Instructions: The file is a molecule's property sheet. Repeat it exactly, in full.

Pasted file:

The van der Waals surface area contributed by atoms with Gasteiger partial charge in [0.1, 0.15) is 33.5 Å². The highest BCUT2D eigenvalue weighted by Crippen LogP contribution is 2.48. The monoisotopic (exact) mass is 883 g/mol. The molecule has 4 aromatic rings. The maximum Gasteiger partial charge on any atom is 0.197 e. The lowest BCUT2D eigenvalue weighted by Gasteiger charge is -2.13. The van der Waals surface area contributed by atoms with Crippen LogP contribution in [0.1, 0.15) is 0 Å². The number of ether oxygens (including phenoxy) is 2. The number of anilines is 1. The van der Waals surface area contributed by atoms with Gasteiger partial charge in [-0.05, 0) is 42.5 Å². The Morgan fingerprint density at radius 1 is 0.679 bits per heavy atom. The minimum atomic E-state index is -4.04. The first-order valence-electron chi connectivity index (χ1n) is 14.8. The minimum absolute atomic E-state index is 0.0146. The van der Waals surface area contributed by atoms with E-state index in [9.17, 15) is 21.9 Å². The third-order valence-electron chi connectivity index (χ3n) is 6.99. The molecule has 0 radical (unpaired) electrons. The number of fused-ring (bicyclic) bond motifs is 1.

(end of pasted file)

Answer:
The van der Waals surface area contributed by atoms with Gasteiger partial charge in [0.1, 0.15) is 33.5 Å². The highest BCUT2D eigenvalue weighted by Crippen LogP contribution is 2.48. The monoisotopic (exact) mass is 883 g/mol. The molecule has 4 aromatic rings. The maximum Gasteiger partial charge on any atom is 0.197 e. The lowest BCUT2D eigenvalue weighted by Gasteiger charge is -2.13. The van der Waals surface area contributed by atoms with Crippen LogP contribution in [0.1, 0.15) is 0 Å². The number of ether oxygens (including phenoxy) is 2. The number of anilines is 1. The van der Waals surface area contributed by atoms with Gasteiger partial charge in [-0.05, 0) is 42.5 Å². The Morgan fingerprint density at radius 1 is 0.679 bits per heavy atom. The minimum atomic E-state index is -4.04. The first-order valence-electron chi connectivity index (χ1n) is 14.8. The minimum absolute atomic E-state index is 0.0146. The van der Waals surface area contributed by atoms with E-state index in [9.17, 15) is 21.9 Å². The third-order valence-electron chi connectivity index (χ3n) is 6.99. The molecule has 0 radical (unpaired) electrons. The number of fused-ring (bicyclic) bond motifs is 1.